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Breast Implants

A women who has smallish breasts may think of breast implants for cosmetic reasons. The most commonly used methods were silicone breast implants or saline implants when it came to breast augmentation. However, there are other plastic surgery techniques such as muscle flaps using different techniques (Ref. 7, p.595). This can be done in breast cancer patients where a larger piece of tissue had to be removed or for cosmetic breast surgery (breast reduction surgery or breast enlargement surgery). In the case of breast replacement or enlargement a muscle flap from a back muscle can be used to move forward.

Breast Implants

Breast Implants

Breast implants are useful in cosmetic breast surgery in order to achieve symmetrical appearance. However, silicone implants cannot be tolerated by every woman. In a large study where patients with silicone breast implants were followed from 1985 to 1998 no connection could be found to developing rheumatoid arthritis later (Ref.10, p. 969). A review of the world literature showed that there is no connection between rheumatological diseases and silicone breast implants (Ref.11).

Nevertheless silicone breast implant problems can develop. Ref. 8 (p. 1098) describes inflammatory changes that develop around the intact silicone breast implant.

This leads to a fibrous cyst, which walls off the regular tissue from the implant. In case of mini leaks, the body forms new fibrous tissue around the silicone, which walls off minor leaks. Years later the fibrous capsule can get calcified and this may be felt occasionally as discomfort. For lack of better term this was labeled “silicone breast implant syndrome”, but it is not really accepted in the literature as a disease entity at this time. There is no report in humans that silicone gel would migrate around to other locations in the body as some animal experiments have suggested (Ref. 8, p. 1098). The alternative is a saline filled implant , which can be filled according to the size needed as shown in this link. Should there be a leak in the future, this would be harmless as the normal saline would simply be absorbed. Revision surgery could be done at that time.

Alternative to breast implants: using the patient’s own subcutaneous fat from the abdominal area and mesenchymal stem cells derived from some of the fatty tissue breast augmentation can be achieved without invasive surgery. This is shown in this linkThis was achieved by liposuction and subsequent needle injection under local anesthetic. This procedure is already in clinical use and will likely be the preferred method for most women wanting permanent breast augmentation.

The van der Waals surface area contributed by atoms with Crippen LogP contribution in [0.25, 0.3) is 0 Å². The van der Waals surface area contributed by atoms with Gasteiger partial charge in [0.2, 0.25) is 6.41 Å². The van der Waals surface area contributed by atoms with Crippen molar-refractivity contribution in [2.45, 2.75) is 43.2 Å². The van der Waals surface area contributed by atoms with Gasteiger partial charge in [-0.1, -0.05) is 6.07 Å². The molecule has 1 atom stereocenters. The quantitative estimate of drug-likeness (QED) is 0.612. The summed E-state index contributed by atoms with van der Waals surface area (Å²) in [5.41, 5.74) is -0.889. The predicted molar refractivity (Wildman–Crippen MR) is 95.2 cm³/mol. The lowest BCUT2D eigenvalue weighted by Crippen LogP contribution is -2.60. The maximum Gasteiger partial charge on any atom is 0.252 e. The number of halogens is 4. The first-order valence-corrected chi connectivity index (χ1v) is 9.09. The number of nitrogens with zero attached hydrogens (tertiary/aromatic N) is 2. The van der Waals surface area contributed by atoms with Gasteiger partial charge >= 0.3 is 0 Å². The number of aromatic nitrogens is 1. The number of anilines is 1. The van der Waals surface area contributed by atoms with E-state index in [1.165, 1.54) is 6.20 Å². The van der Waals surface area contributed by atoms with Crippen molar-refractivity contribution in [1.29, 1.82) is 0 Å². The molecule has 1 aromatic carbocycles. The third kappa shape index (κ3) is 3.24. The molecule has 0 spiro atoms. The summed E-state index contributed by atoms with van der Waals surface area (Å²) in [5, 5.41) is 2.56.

References

1. The Merck Manual, 7th edition, by M. H. Beers et al., Whitehouse  Station, N.J., 1999. Chapter 235.

2. B. Sears: “Zone perfect meals in minutes”. Regan Books, Harper  Collins, 1997.

3. Ryan: Kistner’s Gynecology & Women’s Health, 7th ed.,1999 Mosby,  Inc.

4. The Merck Manual, 7th edition, by M. H. Beers et al., Whitehouse  Station, N.J., 1999. Chapter 245.

5. AB Diekman et al. Am J Reprod Immunol 2000 Mar; 43(3): 134-143.

6. V Damianova et al. Akush Ginekol (Sofia) 1999; 38(2): 31-33.

7. Townsend: Sabiston Textbook of Surgery,16th ed.,2001, W. B.  Saunders Company

8. Cotran: Robbins Pathologic Basis of Disease, 6th ed., 1999 W. B.  Saunders Company

9. Rakel: Conn’s Current Therapy 2001, 53rd ed., W. B. Saunders Co.

10. Ruddy: Kelley’s Textbook of Rheumatology, 6th ed.,2001 W. B.  Saunders Company

11. EC Janowsky et al. N Engl J Med Mar-2000; 342(11): 781-790.

12. Wilson: Williams Textbook of Endocrinology, 9th ed.,1998 W. B.  Saunders Company

13. KS Pena et al. Am Fam Physician 2001; 63(9): 1763-1770.

14. LM Apantaku Am Fam Physician Aug 2000; 62(3): 596-602.

15. Noble: Textbook of Primary Care Medicine, 3rd ed., 2001 Mosby,  Inc.

16. Goroll: Primary Care Medicine, 4th ed.,2000 Lippincott Williams &  Wilkins

17. St. Paul’s Hosp. Contin. Educ. Conf. Nov. 2001,Vancouver/BC

18. Gabbe: Obstetrics – Normal and Problem Pregnancies, 3rd ed.,  1996 Churchill Livingstone, Inc.

19. The Merck Manual, 7th edition, by M. H. Beers et al., Whitehouse  Station, N.J., 1999. Chapter 251.

20. The Merck Manual, 7th edition, by M. H. Beers et al., Whitehouse  Station, N.J., 1999. Chapter 250.

21. Ignaz P Semmelweiss: “Die Aetiologie, der Begriff und die  Prophylaxis des Kindbettfiebers” (“Etiology, the Understanding and  Prophylaxis of Childbed Fever”). Vienna (Austria), 1861.

22. Rosen: Emergency Medicine: Concepts and Clinical Practice, 4th  ed., 1998 Mosby-Year Book, Inc.

23. Mandell: Principles and Practice of Infectious Diseases, 5th ed.,  2000 Churchill Livingstone, Inc.

24. Horner NK et al. J Am Diet Assoc Nov-2000; 100(11): 1368-1380.

25. Ferri: Ferri’s Clinical Advisor: Instant Diagnosis and Treatment, 2004 ed., Copyright © 2004 Mosby, Inc.

26. Rakel: Conn’s Current Therapy 2004, 56th ed., Copyright © 2004 Elsevier

27. Suzanne Somers: “Breakthrough” Eight Steps to Wellness– Life-altering Secrets from Today’s Cutting-edge Doctors”, Crown Publishers, 2008

Last modified: December 1, 2016

Disclaimer
This outline is only a teaching aid to patients and should stimulate you to ask the right questions when seeing your doctor. However, the responsibility of treatment stays in the hands of your doctor and you.